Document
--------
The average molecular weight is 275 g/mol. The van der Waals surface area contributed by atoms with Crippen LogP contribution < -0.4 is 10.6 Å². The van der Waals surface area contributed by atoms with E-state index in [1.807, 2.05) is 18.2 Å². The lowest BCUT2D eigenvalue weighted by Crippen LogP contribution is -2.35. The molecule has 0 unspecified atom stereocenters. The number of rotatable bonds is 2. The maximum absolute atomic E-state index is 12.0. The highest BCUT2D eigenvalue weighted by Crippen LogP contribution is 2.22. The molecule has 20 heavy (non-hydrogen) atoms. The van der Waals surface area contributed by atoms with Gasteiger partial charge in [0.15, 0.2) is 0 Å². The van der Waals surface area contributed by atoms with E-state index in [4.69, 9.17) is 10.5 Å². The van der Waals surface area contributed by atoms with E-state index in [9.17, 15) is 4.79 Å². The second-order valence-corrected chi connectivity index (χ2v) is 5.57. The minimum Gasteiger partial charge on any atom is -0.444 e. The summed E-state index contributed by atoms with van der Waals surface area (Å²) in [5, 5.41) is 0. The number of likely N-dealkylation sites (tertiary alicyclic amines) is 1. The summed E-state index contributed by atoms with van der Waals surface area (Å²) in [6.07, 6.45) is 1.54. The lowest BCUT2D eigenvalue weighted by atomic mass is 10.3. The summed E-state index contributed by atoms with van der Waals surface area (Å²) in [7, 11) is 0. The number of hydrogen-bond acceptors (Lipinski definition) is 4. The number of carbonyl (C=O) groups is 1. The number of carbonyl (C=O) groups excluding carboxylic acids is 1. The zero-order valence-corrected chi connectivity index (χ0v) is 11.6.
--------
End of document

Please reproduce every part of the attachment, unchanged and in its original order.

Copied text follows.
The average molecular weight is 275 g/mol. The van der Waals surface area contributed by atoms with Crippen LogP contribution < -0.4 is 10.6 Å². The van der Waals surface area contributed by atoms with E-state index in [1.807, 2.05) is 18.2 Å². The lowest BCUT2D eigenvalue weighted by Crippen LogP contribution is -2.35. The molecule has 0 unspecified atom stereocenters. The number of rotatable bonds is 2. The maximum absolute atomic E-state index is 12.0. The highest BCUT2D eigenvalue weighted by Crippen LogP contribution is 2.22. The molecule has 20 heavy (non-hydrogen) atoms. The van der Waals surface area contributed by atoms with Gasteiger partial charge in [0.15, 0.2) is 0 Å². The van der Waals surface area contributed by atoms with E-state index in [4.69, 9.17) is 10.5 Å². The van der Waals surface area contributed by atoms with E-state index in [9.17, 15) is 4.79 Å². The second-order valence-corrected chi connectivity index (χ2v) is 5.57. The minimum Gasteiger partial charge on any atom is -0.444 e. The summed E-state index contributed by atoms with van der Waals surface area (Å²) in [5, 5.41) is 0. The number of likely N-dealkylation sites (tertiary alicyclic amines) is 1. The summed E-state index contributed by atoms with van der Waals surface area (Å²) in [6.07, 6.45) is 1.54. The lowest BCUT2D eigenvalue weighted by atomic mass is 10.3. The summed E-state index contributed by atoms with van der Waals surface area (Å²) in [7, 11) is 0. The number of hydrogen-bond acceptors (Lipinski definition) is 4. The number of carbonyl (C=O) groups is 1. The number of carbonyl (C=O) groups excluding carboxylic acids is 1. The zero-order valence-corrected chi connectivity index (χ0v) is 11.6.